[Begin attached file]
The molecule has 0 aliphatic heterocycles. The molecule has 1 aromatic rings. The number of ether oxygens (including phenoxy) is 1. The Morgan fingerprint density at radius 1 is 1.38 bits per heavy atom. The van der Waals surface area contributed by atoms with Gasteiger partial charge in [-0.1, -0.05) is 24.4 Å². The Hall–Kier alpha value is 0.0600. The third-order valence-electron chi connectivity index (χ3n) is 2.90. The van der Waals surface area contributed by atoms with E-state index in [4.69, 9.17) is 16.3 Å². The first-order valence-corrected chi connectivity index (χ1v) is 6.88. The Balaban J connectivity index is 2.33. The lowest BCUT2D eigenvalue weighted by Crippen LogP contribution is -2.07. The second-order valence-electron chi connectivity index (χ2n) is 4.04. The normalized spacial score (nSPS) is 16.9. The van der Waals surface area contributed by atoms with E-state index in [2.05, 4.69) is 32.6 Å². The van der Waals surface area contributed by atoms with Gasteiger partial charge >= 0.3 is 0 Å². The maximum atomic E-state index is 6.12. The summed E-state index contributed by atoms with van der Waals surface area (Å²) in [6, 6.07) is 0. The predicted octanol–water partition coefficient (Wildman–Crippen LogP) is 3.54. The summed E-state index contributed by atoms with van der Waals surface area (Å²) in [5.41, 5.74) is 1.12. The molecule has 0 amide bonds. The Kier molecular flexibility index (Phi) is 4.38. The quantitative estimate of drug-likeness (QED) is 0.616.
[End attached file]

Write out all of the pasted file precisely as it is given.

The molecule has 0 aliphatic heterocycles. The molecule has 1 aromatic rings. The number of ether oxygens (including phenoxy) is 1. The Morgan fingerprint density at radius 1 is 1.38 bits per heavy atom. The van der Waals surface area contributed by atoms with Gasteiger partial charge in [-0.1, -0.05) is 24.4 Å². The Hall–Kier alpha value is 0.0600. The third-order valence-electron chi connectivity index (χ3n) is 2.90. The van der Waals surface area contributed by atoms with E-state index in [4.69, 9.17) is 16.3 Å². The first-order valence-corrected chi connectivity index (χ1v) is 6.88. The Balaban J connectivity index is 2.33. The lowest BCUT2D eigenvalue weighted by Crippen LogP contribution is -2.07. The second-order valence-electron chi connectivity index (χ2n) is 4.04. The normalized spacial score (nSPS) is 16.9. The van der Waals surface area contributed by atoms with E-state index in [2.05, 4.69) is 32.6 Å². The van der Waals surface area contributed by atoms with Gasteiger partial charge >= 0.3 is 0 Å². The maximum atomic E-state index is 6.12. The summed E-state index contributed by atoms with van der Waals surface area (Å²) in [6, 6.07) is 0. The predicted octanol–water partition coefficient (Wildman–Crippen LogP) is 3.54. The summed E-state index contributed by atoms with van der Waals surface area (Å²) in [5.41, 5.74) is 1.12. The molecule has 0 amide bonds. The Kier molecular flexibility index (Phi) is 4.38. The quantitative estimate of drug-likeness (QED) is 0.616.